Maradona’s doctor ‘not in charge’ of icon’s final days: lawyer
Diego Maradona’s personal physician denied through his lawyer Monday any responsibility for the football icon’s death, in which he and six other health care workers are being investigated for manslaughter, and requested a new medical board be assigned to the case.
Neurosurgeon Leopoldo Luque, 39, appeared before Buenos Aires prosecutors to answer to claims that he and other caregivers had neglected Maradona in his final days, precipitating his death.
“Luque has nothing to feel guilty for,” the doctor’s defense attorney Julio Rivas said at the end of Monday’s hearing near Buenos Aires.
“What he said was simply that he was always concerned with Maradona’s health, and every time he was called for any issue, he went and helped him. He was his family doctor, but not in charge of his home care.”
Maradona, 60, was found dead in bed last November, two weeks after the surgery, in a rented house in an exclusive Buenos Aires neighbourhood to where he was brought after being discharged from hospital.
He was found to have died of a heart attack.
“I see no responsibility either in Agustina or in Leo” for Maradona’s death, Rivas said of Luque and co-accused psychiatrist Agustina Cosachov, 36.
According to Luque’s lawyers, two private health care companies bear that responsibility.
But other members of the team have said the duo was in charge of the retired footballer’s care.
A panel of 20 medical experts convened by Argentina’s public prosecutor said last month that Maradona’s treatment was rife with “deficiencies and irregularities.”
But Luque’s lawyers took issue with the report Monday and insisted there were no clinical studies that indicated heart problems for Maradona before his death.
Four checkups between 2019 and 2020 that included cardiology testing were “perfect,” Rivas said, as Luque asked for a new medical review board for the case.
The 20-member panel concluded the footballer “would have had a better chance of survival” with adequate treatment in an appropriate medical facility.
The board found the team had provided inadequate care and abandoned the idolized player to his fate for a “prolonged, agonizing period.”
A judge will next decide whether to order a trial, in a process that could take years. The suspects risk between eight and 25 years in jail if found guilty.
An investigation was opened following a complaint filed by two of Maradona’s five children against Luque, whom they blame for their father’s deterioration after the operation.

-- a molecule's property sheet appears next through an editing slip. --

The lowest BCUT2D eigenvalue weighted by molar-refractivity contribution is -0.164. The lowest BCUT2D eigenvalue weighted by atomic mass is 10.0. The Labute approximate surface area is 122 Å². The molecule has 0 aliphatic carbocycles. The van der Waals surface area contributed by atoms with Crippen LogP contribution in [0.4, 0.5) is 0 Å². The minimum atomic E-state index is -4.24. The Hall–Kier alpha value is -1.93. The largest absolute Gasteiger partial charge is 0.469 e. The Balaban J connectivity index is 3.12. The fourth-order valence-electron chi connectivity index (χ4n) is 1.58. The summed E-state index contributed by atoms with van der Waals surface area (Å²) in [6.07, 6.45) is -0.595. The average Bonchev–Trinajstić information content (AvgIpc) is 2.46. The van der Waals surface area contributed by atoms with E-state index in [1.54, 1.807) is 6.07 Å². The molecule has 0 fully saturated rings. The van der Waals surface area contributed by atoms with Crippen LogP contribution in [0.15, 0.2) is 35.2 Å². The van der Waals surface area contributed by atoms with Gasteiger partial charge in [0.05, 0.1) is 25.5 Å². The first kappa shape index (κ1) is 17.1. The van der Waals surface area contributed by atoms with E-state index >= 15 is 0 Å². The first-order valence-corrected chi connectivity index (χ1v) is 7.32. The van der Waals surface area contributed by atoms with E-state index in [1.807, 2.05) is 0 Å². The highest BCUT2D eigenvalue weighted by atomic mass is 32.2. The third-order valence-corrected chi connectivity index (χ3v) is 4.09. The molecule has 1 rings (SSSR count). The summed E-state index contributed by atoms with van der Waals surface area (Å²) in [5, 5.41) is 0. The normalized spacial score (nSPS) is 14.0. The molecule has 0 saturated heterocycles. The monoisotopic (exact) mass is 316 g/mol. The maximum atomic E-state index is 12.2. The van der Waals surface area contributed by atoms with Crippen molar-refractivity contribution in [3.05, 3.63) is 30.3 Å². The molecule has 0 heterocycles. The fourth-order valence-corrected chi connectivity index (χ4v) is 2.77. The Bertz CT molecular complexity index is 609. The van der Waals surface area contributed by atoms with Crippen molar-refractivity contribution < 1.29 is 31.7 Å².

Luque, who has described the sporting legend as a friend, arrived at the prosecutor’s office in San Isidro, Buenos Aires, in a dark suit and tie and dark glasses an hour before the hearing Monday.
His questioning closes a two-week process of interrogation. He and the other six have appeared one by one to defend themselves against the accusations.
‘I did my best’
Luque, 39, has repeatedly denied guilt and recently said, “I’m proud of what I did” to assist the patient, denying he had abandoned him.
“I did my best. I offered Diego everything I could: some things he accepted, others not,” he said in a recent interview.
The doctor said Maradona had been depressed in his final days.
“I know that the (coronavirus) quarantine hit him very hard,” Luque has said.
Maradona appeared in public on October 30 last year at an event to mark his 60th birthday, visibly weakened and appearing to be having difficulty speaking and walking.
Luque ordered him hospitalized, which is when the blood clot was discovered.
Discharged from hospital after surgery, Maradona was confined to home care, but some of his medical team have told prosecutors the house lacked medical equipment.
Last week, a lawyer for co-accused nurse Dahiana Madrid, 36, said the medical team leaders had “killed Diego.”
“In the end, there were many warning signs that Maradona was going to die, give or take a day. And none of the doctors did anything to prevent it,” attorney Rodolfo Baque said at the time.
The other four people under suspicion are nurse Ricardo Almiron, 37; nursing coordinator Mariano Perroni, 40; medical coordinator Nancy Forlini, 52; and psychologist Carlos Diaz, 29.
All have denied responsibility.
Maradona had battled cocaine and alcohol addictions for years.
The former Boca Juniors, Barcelona and Napoli star suffered from liver, kidney and cardiovascular disorders when he died.
Maradona became an idol to millions of Argentines after he inspired the South American country to only their second World Cup triumph in 1986.
His death shocked fans around the world, and tens of thousands queued to file past his coffin, draped in the Argentine flag, at the presidential palace in Buenos Aires amid three days of national mourning.